As I write this, I am watching live video feed of the final burn and approach of a probe called Messenger.
Fifteen years ago someone decided that we needed to get a better look at the planet Mercury, closest planet to our sun. Instead of moping about how far away it was, and how hard it would be, that person instead convinced a bunch of other people that this would be a good idea. Those people planned, designed and worked for nine years. In that time they not only created a probe capable of giving them answers to the questions they had, but also give them the best chance at getting answers to questions they didn’t yet know to ask. On top of that, the probe had to accept instructions from millions of miles away, communicate information over that same distance in a useful manner, and carry out some functions automatically without any human interaction. And all of that instrumentation had to fit into a package that weighed only 100lbs, and took up the space of a medium-sized steamer trunk.
At the same time the probe was in development, another bunch of people were figuring out a launch and delivery system. They created incredibly complex machines that not only lifted the probe safely off our planet, but moved it over 4.9 billion miles of distance and placed the probe in orbit of its destination, protecting it from a hostile environment the entire way.
And yet a third team used complex mathematics to determine the best way for all of this intricate machinery to make the journey, arriving where it needed to arrive safe and sound. And all of this before the probe even left the planet.
Six years ago, Messenger launched (those two words sum up an event so amazingly complex it boggles my mind). But the work didn’t stop there. Talented people would now get up in the morning or afternoon or evening, drink a coffee, eat something and then head in to work. At this work they would monitor the probe’s progress, shepherding it on its journey through our solar system. They would send signals to a probe that was millions, then tens of millions, then hundreds of millions of miles away. These messages had to be timed to account for signal lag, and to allow the craft to precisely carry out six planetary and five deep-space manoeuvres, so that the probe could arrive at the location their math told them Mercury would be. For six years this went on, while you and I worked at our jobs, played games, hung out with friends, slept and generally carried on.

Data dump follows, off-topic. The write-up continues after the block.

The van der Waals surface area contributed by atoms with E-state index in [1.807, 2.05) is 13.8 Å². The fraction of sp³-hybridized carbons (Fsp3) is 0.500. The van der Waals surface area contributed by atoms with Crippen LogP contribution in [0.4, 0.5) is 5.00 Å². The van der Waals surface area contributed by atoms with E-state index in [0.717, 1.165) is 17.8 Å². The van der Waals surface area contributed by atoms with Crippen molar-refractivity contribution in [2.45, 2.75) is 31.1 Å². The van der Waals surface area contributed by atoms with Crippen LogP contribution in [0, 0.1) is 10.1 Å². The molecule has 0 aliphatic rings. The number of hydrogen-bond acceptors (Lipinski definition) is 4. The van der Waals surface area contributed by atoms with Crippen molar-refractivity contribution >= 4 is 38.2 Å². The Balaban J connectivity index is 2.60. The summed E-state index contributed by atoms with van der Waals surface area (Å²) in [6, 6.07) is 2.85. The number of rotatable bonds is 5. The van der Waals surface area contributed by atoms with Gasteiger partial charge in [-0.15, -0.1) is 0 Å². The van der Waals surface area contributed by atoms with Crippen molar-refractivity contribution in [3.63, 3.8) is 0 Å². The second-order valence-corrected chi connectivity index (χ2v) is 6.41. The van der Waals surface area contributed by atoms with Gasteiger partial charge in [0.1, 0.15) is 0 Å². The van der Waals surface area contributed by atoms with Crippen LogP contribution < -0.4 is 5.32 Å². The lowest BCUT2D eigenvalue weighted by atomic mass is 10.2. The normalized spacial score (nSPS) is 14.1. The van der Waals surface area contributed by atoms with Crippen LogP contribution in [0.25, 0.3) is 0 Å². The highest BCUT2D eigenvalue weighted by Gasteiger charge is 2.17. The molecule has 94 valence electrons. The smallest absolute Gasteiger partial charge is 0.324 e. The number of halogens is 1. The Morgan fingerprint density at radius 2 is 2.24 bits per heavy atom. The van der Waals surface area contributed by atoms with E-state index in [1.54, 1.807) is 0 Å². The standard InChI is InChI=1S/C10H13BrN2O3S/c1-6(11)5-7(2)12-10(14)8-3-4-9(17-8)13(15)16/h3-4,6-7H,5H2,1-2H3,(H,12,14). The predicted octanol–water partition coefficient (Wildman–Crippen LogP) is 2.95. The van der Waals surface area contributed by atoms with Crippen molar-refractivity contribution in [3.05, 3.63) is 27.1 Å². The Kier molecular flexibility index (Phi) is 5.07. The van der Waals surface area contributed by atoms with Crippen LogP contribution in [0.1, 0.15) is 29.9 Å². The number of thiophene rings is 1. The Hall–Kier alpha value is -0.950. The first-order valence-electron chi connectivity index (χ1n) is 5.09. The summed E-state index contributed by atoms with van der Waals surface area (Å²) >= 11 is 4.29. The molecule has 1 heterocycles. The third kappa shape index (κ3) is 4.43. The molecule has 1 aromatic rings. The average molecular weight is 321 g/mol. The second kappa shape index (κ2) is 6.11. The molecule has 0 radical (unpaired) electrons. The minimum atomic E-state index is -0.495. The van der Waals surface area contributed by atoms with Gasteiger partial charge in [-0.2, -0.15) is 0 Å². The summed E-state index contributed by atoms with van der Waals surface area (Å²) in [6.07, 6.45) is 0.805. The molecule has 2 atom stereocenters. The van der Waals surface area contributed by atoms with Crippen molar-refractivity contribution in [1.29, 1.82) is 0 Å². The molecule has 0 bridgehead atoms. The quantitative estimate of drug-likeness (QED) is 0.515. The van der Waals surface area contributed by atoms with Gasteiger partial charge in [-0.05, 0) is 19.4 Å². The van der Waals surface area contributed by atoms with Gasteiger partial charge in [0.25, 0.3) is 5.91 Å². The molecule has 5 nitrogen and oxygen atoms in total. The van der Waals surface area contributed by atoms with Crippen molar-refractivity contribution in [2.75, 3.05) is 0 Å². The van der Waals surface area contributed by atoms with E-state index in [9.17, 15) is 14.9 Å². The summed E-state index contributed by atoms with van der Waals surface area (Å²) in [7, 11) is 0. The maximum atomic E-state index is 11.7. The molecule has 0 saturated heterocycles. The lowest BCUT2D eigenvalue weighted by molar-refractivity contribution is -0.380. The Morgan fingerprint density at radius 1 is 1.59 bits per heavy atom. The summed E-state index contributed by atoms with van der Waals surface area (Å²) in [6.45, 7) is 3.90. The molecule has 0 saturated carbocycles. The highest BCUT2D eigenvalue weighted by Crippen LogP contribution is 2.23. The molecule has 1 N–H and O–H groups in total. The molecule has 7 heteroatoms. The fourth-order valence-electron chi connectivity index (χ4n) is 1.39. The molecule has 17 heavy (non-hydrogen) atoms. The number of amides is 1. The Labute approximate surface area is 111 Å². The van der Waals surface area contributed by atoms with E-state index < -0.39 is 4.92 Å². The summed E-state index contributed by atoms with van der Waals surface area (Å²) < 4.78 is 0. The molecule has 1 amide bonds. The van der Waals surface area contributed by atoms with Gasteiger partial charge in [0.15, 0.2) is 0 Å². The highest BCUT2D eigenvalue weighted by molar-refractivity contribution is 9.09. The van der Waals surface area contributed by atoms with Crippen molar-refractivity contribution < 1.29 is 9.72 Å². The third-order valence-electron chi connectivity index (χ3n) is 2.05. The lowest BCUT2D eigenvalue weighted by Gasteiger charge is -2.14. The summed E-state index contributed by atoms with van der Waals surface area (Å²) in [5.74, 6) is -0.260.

Today, I’m watching the live feed from a device conceived of fifteen years ago, launched six years ago and arriving at Mercury…right…now.
If that doesn’t boggle your mind, consider this. I am watching this because we figured out how to turn visual signals into electronic signals and then back again. We developed a way to transmit those signals over varying distances, with or without direct connections. I am taking advantage of this technology on a device which computes and stores information at blinding speeds, with an interface simple enough that a non-engineer, non-scientist such as myself can use it to play Bejewelled. And write this blog post. And watch a creation of human genius pull off what might as well be a miracle millions of miles away. A distance so vast, by the way, that the feed is already eight minutes old by the time we get it. As I watch the craft is fine. But eight minutes from now it could crash. Or eight minutes from now. Or now. Or now…
Even more amazing? This is not the first time we have pulled off something like this. Or even the tenth or twentieth time.
We live in an age of wonders. This is not an original sentiment and I have certainly not restated it in a particularly new or enlightening way. But regardless of whether I do it well, I think it still needs to be said: we live in an age of wonders. As a species we are capable of achieving, and dream of achieving, things that will elevate us, that will make us better than we are. We can be great.
Take a moment to think about that.
Tonight, Messenger is safely in orbit around Mercury. Congratulations to everyone at NASA and the Applied Physics Laboratory.
Here are a few other things to look at:
– a great article about rediscovering your inner geek
– I present without comment: Tonight I’m Frakking You
– this Sunday is the Edmonton Collectible Toy and Comic Show. Come out and meet Levar Burton and have a geeky good time!
– the Facebook page is up for Edmonton’s 2011 Can’t Stop the Serenity screening. If you ain’t there, yer just a Ai Chr Jze Se Duh Fohn Diang Gho. You have been warned.
‘Til next time, keep looking at the stars!